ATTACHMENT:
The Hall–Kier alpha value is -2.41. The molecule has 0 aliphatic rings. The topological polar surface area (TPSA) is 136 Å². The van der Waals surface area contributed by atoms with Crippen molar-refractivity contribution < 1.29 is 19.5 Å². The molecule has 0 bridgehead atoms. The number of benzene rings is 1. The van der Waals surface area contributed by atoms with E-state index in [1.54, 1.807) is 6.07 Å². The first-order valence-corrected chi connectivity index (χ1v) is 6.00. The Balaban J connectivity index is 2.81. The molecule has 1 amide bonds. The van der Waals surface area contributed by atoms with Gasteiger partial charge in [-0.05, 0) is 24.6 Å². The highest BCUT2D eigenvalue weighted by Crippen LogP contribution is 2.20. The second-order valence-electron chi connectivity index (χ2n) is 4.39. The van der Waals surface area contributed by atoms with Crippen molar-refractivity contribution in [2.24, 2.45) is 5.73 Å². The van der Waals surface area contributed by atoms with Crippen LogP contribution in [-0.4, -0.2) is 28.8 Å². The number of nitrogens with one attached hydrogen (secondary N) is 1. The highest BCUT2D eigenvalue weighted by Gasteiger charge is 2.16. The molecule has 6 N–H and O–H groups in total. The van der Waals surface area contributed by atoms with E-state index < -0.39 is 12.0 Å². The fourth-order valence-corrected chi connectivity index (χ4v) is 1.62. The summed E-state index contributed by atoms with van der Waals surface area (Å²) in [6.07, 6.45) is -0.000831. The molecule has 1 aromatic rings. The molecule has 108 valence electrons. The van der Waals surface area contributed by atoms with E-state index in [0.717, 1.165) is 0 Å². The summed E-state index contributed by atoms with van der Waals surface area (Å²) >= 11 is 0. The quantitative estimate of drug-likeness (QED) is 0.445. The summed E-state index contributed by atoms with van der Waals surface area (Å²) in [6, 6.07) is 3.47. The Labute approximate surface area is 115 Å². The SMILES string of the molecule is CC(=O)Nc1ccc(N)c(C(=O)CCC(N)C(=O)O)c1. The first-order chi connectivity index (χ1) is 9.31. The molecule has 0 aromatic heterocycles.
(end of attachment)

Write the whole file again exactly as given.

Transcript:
The Hall–Kier alpha value is -2.41. The molecule has 0 aliphatic rings. The topological polar surface area (TPSA) is 136 Å². The van der Waals surface area contributed by atoms with Crippen molar-refractivity contribution < 1.29 is 19.5 Å². The molecule has 0 bridgehead atoms. The number of benzene rings is 1. The van der Waals surface area contributed by atoms with E-state index in [1.54, 1.807) is 6.07 Å². The first-order valence-corrected chi connectivity index (χ1v) is 6.00. The Balaban J connectivity index is 2.81. The molecule has 1 amide bonds. The van der Waals surface area contributed by atoms with Gasteiger partial charge in [-0.05, 0) is 24.6 Å². The highest BCUT2D eigenvalue weighted by Crippen LogP contribution is 2.20. The second-order valence-electron chi connectivity index (χ2n) is 4.39. The van der Waals surface area contributed by atoms with Crippen molar-refractivity contribution in [2.24, 2.45) is 5.73 Å². The van der Waals surface area contributed by atoms with Crippen LogP contribution in [-0.4, -0.2) is 28.8 Å². The number of nitrogens with one attached hydrogen (secondary N) is 1. The highest BCUT2D eigenvalue weighted by Gasteiger charge is 2.16. The molecule has 6 N–H and O–H groups in total. The van der Waals surface area contributed by atoms with E-state index < -0.39 is 12.0 Å². The fourth-order valence-corrected chi connectivity index (χ4v) is 1.62. The summed E-state index contributed by atoms with van der Waals surface area (Å²) in [6.07, 6.45) is -0.000831. The molecule has 1 aromatic rings. The molecule has 108 valence electrons. The van der Waals surface area contributed by atoms with E-state index in [0.717, 1.165) is 0 Å². The summed E-state index contributed by atoms with van der Waals surface area (Å²) >= 11 is 0. The quantitative estimate of drug-likeness (QED) is 0.445. The summed E-state index contributed by atoms with van der Waals surface area (Å²) in [6, 6.07) is 3.47. The Labute approximate surface area is 115 Å². The SMILES string of the molecule is CC(=O)Nc1ccc(N)c(C(=O)CCC(N)C(=O)O)c1. The first-order chi connectivity index (χ1) is 9.31. The molecule has 0 aromatic heterocycles.